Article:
About this webinar:
The majority of developing country hospitals lack the infrastructure and funds needed to address their healthcare technology needs. This problem is intensified by the fact that medical technology developed and used in rich countries is often difficult or impossible to use in resource-poor settings for lack of specialized human resources, inappropriate design, lack of consumables and spare parts, to mention a few factors. Consequently, billions of people around the world are unable to receive even the most basic healthcare.
Engineering World Health (EWH) is a non-profit organization that mobilizes the science and engineering communities to improve the quality of healthcare in hospitals and clinics that serve resource-poor communities. With this professional expertise, EWH installs donated and newly-designed medical equipment, carries out repairs and builds local capacity to manage and maintain the equipment. This webinar will cover some of the issues that surround healthcare technology in resource-poor settings with an emphasis on the negative impact of inappropriate donations, continue with how EWH’s work attempts to fight these issues and finally how you can get involved.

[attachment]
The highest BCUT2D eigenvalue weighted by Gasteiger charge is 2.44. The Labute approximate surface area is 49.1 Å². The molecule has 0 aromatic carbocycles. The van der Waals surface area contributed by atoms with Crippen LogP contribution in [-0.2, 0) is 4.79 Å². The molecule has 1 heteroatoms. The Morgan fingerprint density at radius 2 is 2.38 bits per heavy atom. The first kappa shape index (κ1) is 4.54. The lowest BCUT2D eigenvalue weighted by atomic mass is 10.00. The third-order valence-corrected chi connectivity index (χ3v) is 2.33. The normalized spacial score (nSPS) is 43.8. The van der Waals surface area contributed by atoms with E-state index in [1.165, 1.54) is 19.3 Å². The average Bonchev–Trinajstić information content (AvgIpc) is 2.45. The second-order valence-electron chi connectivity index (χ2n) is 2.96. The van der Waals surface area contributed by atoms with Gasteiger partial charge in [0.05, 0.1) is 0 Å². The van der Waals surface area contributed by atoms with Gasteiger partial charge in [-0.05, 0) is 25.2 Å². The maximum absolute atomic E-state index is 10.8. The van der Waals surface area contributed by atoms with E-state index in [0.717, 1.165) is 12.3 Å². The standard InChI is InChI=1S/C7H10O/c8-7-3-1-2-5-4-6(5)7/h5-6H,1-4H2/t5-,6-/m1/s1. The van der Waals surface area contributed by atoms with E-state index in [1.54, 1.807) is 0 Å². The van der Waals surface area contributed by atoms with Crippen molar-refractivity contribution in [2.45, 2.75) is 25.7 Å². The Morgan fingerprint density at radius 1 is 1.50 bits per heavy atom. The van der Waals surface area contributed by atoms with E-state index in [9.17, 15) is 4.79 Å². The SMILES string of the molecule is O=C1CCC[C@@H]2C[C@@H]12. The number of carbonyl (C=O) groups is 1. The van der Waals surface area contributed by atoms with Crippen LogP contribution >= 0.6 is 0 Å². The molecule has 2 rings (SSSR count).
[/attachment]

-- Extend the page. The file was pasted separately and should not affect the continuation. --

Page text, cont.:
Julien Benchetrit first became involved with healthcare technology access projects as a biomedical engineering student at Imperial College London. He started out by participating in Engineering World Health’s service-learning program, the Summer Institute. There, he was trained to repair medical equipment and worked at Hospital Regional Atlantida in La Ceiba, Honduras, placing back into service and training the local staff on just under 40 pieces of equipment in four weeks.
Julien has been involved in a number of healthcare technology access projects since then, developing a knowledge base aimed at medical equipment technicians in resource-poor settings and volunteering with an energy access project for Indian healthcare providers among other things. Julien joined Engineering World Health as Student Programs Coordinator in July 2010. He is responsible for the technology design work at EWH, including the Projects That Matter, Chapters, Design Competition and Kits programs. He brings hands-on experience with the technical challenges that face developing world healthcare and numerous technical and communication skills, including web development and fluency in English, French, and Spanish.